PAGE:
News+and+politics religion philosophy the cynic librarian: The "Thumpin"

Wednesday, November 08, 2006

The "Thumpin"

People really should not be underestimating what the Emanuel and Schumer team did to "thump" the Bush regime. In a gerrymandered political void, they pulled out not just a one-or-two shot eke out but a full-bore ass-kicking.

They snuck some kind of Trojan horse inside that overblown corpse and watched it disintegrate from within. Amazing...

One big loser was the Rove myth--that is, that Rove's some kind of unbeatable genius. My nomination for geniuses are Rahm Emanuel and Chuck Schumer. Schumer especially seems to be the point man in this counter-attack.

I suggest that the opening volley in the beginning of the end of this Evil Regime (ER) 1.0 was Schumer's Dubai Ports embarrassment for the Bushco. That was a humiliating defeat and it showed that the ER 1.0 was vulnerable.

That vulnerability involved the inherent corruption that floats this regime's boat. That is, Dubai Ports showed that while the Bush talks about defense and terrorism, there are people behind the scenes making money and exploiting the situation for their own enrichment.

People don't like being lied to. Especially when it means killing other people. they also don't like being considered as killers. With the continuous tissue of lies and deception purveyed by the admin for its justification for the so-called war in Iraq and then for staying the course, the American public was left in a continual, uneasy state of confusion. While they are willing to accept a modicum of spin and hyperbole from their leaders, they are not willing to accept outright lies. The Bush admin's lies became so apparent that people finally had enough.

The Foley scandal brought simply reinforced the feeling the growing realization of the public that the Bush admin says one thing but does another. The idea that a man could seemingly champion sexually abused children while secretly engaging in sexually predatory behavior towards adolescent boys surely struck a chord in people. The fact that the Reps attempted to cover up this fact and did so for several years only exacerbated the growing sense that people had that this admin lies and cheats to hypocritically sustain a facade of uprightness but secretly behaves otherwise. Needless to say, the Ted Haggard story deepened these feelings of being deceived.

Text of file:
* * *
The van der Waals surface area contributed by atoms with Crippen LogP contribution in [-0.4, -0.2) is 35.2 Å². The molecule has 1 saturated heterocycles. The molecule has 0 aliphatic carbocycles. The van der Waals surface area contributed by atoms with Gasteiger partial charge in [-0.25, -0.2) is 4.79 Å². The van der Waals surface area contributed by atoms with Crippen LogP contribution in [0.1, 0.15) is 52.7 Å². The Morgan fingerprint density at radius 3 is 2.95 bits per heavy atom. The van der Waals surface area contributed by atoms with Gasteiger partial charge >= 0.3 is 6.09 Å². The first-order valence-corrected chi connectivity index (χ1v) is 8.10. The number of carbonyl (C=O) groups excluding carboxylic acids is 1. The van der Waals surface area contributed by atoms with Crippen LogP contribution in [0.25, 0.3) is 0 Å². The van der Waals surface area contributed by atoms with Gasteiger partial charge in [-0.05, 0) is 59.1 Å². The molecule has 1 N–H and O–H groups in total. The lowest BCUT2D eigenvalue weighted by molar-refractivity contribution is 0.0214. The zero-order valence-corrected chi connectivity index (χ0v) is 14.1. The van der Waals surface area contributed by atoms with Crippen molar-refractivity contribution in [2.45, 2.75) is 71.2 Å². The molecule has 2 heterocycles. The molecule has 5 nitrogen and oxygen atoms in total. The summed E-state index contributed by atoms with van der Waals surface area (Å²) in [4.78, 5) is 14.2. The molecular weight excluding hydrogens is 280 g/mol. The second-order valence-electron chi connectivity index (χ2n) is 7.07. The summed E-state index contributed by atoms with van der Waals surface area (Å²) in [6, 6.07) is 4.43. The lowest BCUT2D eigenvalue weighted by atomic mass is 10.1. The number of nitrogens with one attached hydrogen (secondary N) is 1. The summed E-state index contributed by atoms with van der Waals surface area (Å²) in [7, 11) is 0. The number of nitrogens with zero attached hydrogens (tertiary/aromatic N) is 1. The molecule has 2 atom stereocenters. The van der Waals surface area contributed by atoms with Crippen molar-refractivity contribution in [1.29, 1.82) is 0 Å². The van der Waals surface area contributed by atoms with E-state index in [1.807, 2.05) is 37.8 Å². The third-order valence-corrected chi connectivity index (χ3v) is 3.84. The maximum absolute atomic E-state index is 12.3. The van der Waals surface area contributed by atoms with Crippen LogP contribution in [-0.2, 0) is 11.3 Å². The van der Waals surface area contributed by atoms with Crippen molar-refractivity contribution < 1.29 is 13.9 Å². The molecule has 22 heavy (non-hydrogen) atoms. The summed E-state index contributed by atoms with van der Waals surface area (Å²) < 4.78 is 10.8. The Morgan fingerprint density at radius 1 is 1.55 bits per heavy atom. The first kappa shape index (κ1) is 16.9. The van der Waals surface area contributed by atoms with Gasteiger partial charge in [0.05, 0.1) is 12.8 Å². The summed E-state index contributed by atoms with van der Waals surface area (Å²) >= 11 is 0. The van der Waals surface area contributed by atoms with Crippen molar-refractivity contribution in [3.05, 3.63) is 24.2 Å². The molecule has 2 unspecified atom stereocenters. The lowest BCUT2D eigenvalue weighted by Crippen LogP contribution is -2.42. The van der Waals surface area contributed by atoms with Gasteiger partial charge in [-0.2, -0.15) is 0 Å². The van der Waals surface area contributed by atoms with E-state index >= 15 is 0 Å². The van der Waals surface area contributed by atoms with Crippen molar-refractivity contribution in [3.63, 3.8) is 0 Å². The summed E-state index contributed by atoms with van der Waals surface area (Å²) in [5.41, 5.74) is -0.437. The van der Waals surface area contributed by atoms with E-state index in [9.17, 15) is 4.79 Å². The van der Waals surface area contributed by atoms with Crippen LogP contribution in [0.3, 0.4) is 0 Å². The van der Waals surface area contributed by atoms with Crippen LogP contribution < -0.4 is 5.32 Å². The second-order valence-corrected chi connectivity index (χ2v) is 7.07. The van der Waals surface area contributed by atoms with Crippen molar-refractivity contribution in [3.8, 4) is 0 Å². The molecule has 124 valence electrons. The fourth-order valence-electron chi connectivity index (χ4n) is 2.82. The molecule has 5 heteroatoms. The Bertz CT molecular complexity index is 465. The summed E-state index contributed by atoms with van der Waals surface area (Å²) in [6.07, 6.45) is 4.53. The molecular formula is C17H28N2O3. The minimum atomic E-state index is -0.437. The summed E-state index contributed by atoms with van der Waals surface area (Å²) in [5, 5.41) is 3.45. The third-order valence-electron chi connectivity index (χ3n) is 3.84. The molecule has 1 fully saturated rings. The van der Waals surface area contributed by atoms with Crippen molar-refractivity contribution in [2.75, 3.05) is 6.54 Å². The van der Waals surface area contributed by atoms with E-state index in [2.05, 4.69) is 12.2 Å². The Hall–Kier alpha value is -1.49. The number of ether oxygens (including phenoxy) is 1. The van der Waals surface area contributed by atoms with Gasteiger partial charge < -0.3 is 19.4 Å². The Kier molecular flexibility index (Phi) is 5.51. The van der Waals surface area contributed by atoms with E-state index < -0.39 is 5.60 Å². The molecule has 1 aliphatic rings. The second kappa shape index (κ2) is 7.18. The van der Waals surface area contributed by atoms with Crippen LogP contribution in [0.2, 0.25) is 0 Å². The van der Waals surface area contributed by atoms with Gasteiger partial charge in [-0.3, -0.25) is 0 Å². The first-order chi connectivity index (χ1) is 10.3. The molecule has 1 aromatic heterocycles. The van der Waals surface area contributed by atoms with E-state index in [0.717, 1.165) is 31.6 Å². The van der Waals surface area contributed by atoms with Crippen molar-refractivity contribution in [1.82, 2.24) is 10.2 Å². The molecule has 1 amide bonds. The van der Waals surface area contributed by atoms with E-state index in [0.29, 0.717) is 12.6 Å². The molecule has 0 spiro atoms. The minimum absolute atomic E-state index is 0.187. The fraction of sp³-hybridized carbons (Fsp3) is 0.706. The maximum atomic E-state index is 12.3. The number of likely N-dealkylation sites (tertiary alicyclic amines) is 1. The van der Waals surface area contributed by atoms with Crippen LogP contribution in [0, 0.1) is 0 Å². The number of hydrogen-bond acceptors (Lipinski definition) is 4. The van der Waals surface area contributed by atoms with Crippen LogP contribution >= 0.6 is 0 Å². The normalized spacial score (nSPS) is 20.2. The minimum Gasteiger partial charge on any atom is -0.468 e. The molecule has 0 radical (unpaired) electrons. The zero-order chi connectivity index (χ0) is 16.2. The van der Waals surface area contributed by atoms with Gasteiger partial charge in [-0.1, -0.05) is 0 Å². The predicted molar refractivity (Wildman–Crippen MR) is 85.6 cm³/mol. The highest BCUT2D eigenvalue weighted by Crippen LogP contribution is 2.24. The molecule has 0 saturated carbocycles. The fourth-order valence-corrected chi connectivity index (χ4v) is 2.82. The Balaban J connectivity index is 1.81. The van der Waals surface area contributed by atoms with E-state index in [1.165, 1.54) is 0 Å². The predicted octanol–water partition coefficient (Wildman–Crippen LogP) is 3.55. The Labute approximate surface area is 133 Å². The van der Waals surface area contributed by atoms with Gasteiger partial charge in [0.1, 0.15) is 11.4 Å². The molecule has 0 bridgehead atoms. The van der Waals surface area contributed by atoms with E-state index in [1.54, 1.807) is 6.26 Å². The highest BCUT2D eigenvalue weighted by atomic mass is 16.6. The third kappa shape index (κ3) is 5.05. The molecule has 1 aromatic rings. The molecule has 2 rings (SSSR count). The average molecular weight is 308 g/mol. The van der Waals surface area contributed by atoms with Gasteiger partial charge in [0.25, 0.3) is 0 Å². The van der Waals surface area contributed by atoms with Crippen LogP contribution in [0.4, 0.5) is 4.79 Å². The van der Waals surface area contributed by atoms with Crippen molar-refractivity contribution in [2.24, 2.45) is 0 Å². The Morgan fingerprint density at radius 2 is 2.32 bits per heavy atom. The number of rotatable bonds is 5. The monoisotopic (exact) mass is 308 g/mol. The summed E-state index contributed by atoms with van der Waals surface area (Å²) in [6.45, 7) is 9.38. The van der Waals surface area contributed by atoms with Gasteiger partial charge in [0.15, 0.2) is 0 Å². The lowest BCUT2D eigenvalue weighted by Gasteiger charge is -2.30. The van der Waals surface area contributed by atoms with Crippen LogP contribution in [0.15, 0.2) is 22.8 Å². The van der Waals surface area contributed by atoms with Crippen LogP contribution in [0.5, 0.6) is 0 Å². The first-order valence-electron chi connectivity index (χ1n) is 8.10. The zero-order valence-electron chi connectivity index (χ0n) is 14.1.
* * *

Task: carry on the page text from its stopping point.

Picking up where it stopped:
Exit polls of voters during the election showed that corruption was the #1 point of many voters. Imagine that--while the press was being cornholed in the corner by Rove, the voters were sensing--where else would they have heard about it?--that someone was getting rich.

The war profiteers stink wherever they go: the public caught the odor even though the Press was having connubial bliss with Rove and the Bush honey pot. The Press was surprised--surprised mind you!--that this was even an issue. Well duh--they sure as hell didn't cover it for six years.

The president's recent announcement and press conference on Rumsfeld are a charade. Much like a vampire's epigones sacrifice themselves for their creator, Rumsfeld has taken the poison pill. All of this is a diversion whose point is to give the impression that Bush is willing to compromise and work with the new legislature. Perhaps it's a stalling tactic to slow down investigations of the Cheney/Rumsfeld's cabal.